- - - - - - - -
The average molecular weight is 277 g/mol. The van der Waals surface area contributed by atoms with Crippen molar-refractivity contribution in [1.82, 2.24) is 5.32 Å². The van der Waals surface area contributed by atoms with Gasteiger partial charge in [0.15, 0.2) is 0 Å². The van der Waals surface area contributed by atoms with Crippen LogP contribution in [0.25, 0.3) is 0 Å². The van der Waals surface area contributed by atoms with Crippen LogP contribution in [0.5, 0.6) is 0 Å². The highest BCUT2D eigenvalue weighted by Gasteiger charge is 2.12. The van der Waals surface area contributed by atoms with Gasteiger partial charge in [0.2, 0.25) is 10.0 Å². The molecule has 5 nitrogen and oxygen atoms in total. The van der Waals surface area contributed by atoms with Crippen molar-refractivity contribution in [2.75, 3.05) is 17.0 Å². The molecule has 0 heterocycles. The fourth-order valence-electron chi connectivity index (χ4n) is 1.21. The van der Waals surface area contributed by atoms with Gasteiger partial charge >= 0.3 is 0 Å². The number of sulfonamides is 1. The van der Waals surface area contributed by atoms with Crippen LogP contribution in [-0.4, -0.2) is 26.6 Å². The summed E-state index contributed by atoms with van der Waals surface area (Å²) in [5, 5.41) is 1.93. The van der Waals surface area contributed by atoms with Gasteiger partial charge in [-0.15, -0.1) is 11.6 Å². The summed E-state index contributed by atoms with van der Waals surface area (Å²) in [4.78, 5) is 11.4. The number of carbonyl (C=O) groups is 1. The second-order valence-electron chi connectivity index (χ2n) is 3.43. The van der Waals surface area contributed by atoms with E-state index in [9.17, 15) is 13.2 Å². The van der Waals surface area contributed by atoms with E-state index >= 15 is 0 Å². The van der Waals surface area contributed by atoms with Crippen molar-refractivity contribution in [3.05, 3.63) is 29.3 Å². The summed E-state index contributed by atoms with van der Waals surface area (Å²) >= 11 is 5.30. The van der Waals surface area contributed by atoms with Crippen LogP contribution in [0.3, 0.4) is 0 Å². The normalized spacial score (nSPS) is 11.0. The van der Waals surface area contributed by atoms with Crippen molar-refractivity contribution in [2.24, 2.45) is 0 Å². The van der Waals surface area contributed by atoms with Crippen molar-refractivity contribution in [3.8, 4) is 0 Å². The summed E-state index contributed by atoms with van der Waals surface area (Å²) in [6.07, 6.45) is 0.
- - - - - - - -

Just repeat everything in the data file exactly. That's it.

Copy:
The average molecular weight is 277 g/mol. The van der Waals surface area contributed by atoms with Crippen molar-refractivity contribution in [1.82, 2.24) is 5.32 Å². The van der Waals surface area contributed by atoms with Gasteiger partial charge in [0.15, 0.2) is 0 Å². The van der Waals surface area contributed by atoms with Crippen LogP contribution in [0.25, 0.3) is 0 Å². The van der Waals surface area contributed by atoms with Crippen LogP contribution in [0.5, 0.6) is 0 Å². The highest BCUT2D eigenvalue weighted by Gasteiger charge is 2.12. The van der Waals surface area contributed by atoms with Gasteiger partial charge in [0.2, 0.25) is 10.0 Å². The molecule has 5 nitrogen and oxygen atoms in total. The van der Waals surface area contributed by atoms with Crippen molar-refractivity contribution in [2.75, 3.05) is 17.0 Å². The molecule has 0 heterocycles. The fourth-order valence-electron chi connectivity index (χ4n) is 1.21. The van der Waals surface area contributed by atoms with Gasteiger partial charge >= 0.3 is 0 Å². The number of sulfonamides is 1. The van der Waals surface area contributed by atoms with Crippen LogP contribution in [-0.4, -0.2) is 26.6 Å². The summed E-state index contributed by atoms with van der Waals surface area (Å²) in [5, 5.41) is 1.93. The van der Waals surface area contributed by atoms with Gasteiger partial charge in [-0.15, -0.1) is 11.6 Å². The summed E-state index contributed by atoms with van der Waals surface area (Å²) in [4.78, 5) is 11.4. The number of carbonyl (C=O) groups is 1. The second-order valence-electron chi connectivity index (χ2n) is 3.43. The van der Waals surface area contributed by atoms with E-state index in [9.17, 15) is 13.2 Å². The van der Waals surface area contributed by atoms with E-state index >= 15 is 0 Å². The van der Waals surface area contributed by atoms with Crippen molar-refractivity contribution in [3.05, 3.63) is 29.3 Å². The summed E-state index contributed by atoms with van der Waals surface area (Å²) >= 11 is 5.30. The van der Waals surface area contributed by atoms with Crippen LogP contribution in [0.3, 0.4) is 0 Å². The normalized spacial score (nSPS) is 11.0. The van der Waals surface area contributed by atoms with Crippen molar-refractivity contribution in [2.24, 2.45) is 0 Å². The van der Waals surface area contributed by atoms with Crippen molar-refractivity contribution in [3.8, 4) is 0 Å². The summed E-state index contributed by atoms with van der Waals surface area (Å²) in [6.07, 6.45) is 0.